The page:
I look to Rev. King himself to help me answer those questions. He understood in a way that I never can what “the long game,” must look like in the pursuit of justice for all. He knew in his very being how one day fits into one year, which fits into one decade, and so on. And he knew how his life and his work and his ministry both fit into the grand arc of history, bent toward justice, as well as the intimacy of their precise moments in time. He knew both immediacy and eternity, and seemed to have a sense of his place in both.
I look to his words from the sermon he delivered on February 4, 1968, unfortunately prophetic, offering thoughts about what he hoped would one day be shared at his funeral for answers to today’s questions and guidance for my own life and work and ministry:
“I’d like somebody to mention that day that Martin Luther King Jr. tried to give his life serving others. I’d like for somebody to say that day that Martin Luther King Jr. tried to love somebody.
I want you to say that day that I tried to be right on the war question. I want you to be able to say that day that I did try to feed the hungry. I want you to be able to say that day that I did try in my life to clothe those who were naked. I want you to say on that day that I did try in my life to visit those who were in prison. And I want you to say that I tried to love and serve humanity.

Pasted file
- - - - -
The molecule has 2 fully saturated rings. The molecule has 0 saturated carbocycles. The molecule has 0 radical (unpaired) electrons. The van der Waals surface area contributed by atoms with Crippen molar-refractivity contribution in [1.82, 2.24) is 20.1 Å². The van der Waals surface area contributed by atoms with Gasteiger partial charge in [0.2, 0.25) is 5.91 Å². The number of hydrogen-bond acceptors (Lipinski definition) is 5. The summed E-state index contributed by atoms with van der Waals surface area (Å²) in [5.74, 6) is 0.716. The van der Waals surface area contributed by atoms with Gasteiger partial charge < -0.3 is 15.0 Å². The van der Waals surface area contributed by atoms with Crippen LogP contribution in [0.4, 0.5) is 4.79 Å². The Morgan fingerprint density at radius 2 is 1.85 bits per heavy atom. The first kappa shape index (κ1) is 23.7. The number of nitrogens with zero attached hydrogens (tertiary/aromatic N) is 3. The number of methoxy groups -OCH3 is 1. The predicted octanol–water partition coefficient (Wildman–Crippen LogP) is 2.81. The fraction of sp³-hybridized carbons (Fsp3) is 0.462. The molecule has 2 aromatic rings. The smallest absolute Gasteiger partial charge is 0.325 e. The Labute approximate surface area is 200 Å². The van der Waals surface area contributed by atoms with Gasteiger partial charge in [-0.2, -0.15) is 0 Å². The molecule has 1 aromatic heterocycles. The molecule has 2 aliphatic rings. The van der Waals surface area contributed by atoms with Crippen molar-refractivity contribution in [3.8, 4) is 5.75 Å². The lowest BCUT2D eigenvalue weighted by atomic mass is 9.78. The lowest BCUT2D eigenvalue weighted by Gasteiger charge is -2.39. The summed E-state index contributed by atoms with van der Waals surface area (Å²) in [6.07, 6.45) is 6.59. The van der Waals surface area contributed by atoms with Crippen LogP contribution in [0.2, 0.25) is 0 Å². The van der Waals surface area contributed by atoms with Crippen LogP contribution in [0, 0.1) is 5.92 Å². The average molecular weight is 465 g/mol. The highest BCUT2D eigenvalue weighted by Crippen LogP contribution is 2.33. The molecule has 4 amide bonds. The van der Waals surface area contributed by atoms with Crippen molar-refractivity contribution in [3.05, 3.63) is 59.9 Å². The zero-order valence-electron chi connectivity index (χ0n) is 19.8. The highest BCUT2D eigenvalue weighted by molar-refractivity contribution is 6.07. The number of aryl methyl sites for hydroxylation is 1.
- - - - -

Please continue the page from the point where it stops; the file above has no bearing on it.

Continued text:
Yes, if you want to, say that I was a drum major. Say that I was a drum major for justice. Say that I was a drum major for peace. I was a drum major for righteousness.
And all of the other shallow things will not matter.” (King, Rev. Dr. Martin Luther. (Feb. 4, 1968). “The Drum Major Instinct” [sermon delivered at Ebenezer Baptist Church, Atlanta, GA]. Retrieved from http:// http://www.thekingcenter.org/archive/document/drum-major-instinct-ebenezer-baptist-church.)
Friends, this year, I’m working on continuing to be a better drum major for justice. Will you pick up your drum and join me?
Peace and Blessings for the Journey,
Brigit Stevens, Associate Conference Minister
By Brigit Stevens - January 14, 2016, 3:21 pm
Time to know YOUBy admin - January 7, 2016, 2:09 pm